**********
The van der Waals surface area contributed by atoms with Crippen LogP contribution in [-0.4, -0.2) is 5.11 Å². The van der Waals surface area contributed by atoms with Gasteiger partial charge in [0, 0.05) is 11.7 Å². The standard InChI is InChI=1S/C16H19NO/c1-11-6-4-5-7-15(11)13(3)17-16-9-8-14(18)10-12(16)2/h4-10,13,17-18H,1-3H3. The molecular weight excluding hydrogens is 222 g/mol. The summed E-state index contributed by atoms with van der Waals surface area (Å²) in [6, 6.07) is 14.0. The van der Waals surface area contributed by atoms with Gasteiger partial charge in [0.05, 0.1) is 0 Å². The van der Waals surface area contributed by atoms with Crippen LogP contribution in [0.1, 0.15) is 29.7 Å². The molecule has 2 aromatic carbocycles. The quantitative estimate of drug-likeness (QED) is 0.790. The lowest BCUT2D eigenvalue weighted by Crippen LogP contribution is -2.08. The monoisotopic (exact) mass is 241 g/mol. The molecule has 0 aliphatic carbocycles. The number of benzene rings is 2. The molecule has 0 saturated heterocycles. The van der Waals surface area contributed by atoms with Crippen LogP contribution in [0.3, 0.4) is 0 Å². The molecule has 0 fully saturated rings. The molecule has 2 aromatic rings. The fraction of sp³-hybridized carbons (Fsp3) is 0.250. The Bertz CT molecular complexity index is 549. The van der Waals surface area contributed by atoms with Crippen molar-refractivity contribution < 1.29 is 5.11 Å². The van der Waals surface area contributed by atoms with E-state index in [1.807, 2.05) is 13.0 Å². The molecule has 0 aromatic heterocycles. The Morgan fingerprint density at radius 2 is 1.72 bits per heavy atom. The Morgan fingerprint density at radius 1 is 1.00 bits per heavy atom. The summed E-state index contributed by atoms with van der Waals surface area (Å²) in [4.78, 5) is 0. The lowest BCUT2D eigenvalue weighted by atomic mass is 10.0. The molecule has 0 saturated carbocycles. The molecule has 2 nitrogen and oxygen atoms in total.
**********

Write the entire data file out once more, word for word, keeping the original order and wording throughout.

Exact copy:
The van der Waals surface area contributed by atoms with Crippen LogP contribution in [-0.4, -0.2) is 5.11 Å². The van der Waals surface area contributed by atoms with Gasteiger partial charge in [0, 0.05) is 11.7 Å². The standard InChI is InChI=1S/C16H19NO/c1-11-6-4-5-7-15(11)13(3)17-16-9-8-14(18)10-12(16)2/h4-10,13,17-18H,1-3H3. The molecular weight excluding hydrogens is 222 g/mol. The summed E-state index contributed by atoms with van der Waals surface area (Å²) in [6, 6.07) is 14.0. The van der Waals surface area contributed by atoms with Gasteiger partial charge in [0.05, 0.1) is 0 Å². The van der Waals surface area contributed by atoms with Crippen LogP contribution in [0.1, 0.15) is 29.7 Å². The molecule has 2 aromatic carbocycles. The quantitative estimate of drug-likeness (QED) is 0.790. The lowest BCUT2D eigenvalue weighted by Crippen LogP contribution is -2.08. The monoisotopic (exact) mass is 241 g/mol. The molecule has 0 aliphatic carbocycles. The number of benzene rings is 2. The molecule has 0 saturated heterocycles. The van der Waals surface area contributed by atoms with Crippen LogP contribution in [0.3, 0.4) is 0 Å². The molecule has 0 fully saturated rings. The molecule has 2 aromatic rings. The fraction of sp³-hybridized carbons (Fsp3) is 0.250. The Bertz CT molecular complexity index is 549. The van der Waals surface area contributed by atoms with Crippen molar-refractivity contribution < 1.29 is 5.11 Å². The van der Waals surface area contributed by atoms with E-state index in [1.807, 2.05) is 13.0 Å². The molecule has 0 aromatic heterocycles. The Morgan fingerprint density at radius 2 is 1.72 bits per heavy atom. The Morgan fingerprint density at radius 1 is 1.00 bits per heavy atom. The summed E-state index contributed by atoms with van der Waals surface area (Å²) in [4.78, 5) is 0. The lowest BCUT2D eigenvalue weighted by atomic mass is 10.0. The molecule has 0 saturated carbocycles. The molecule has 2 nitrogen and oxygen atoms in total.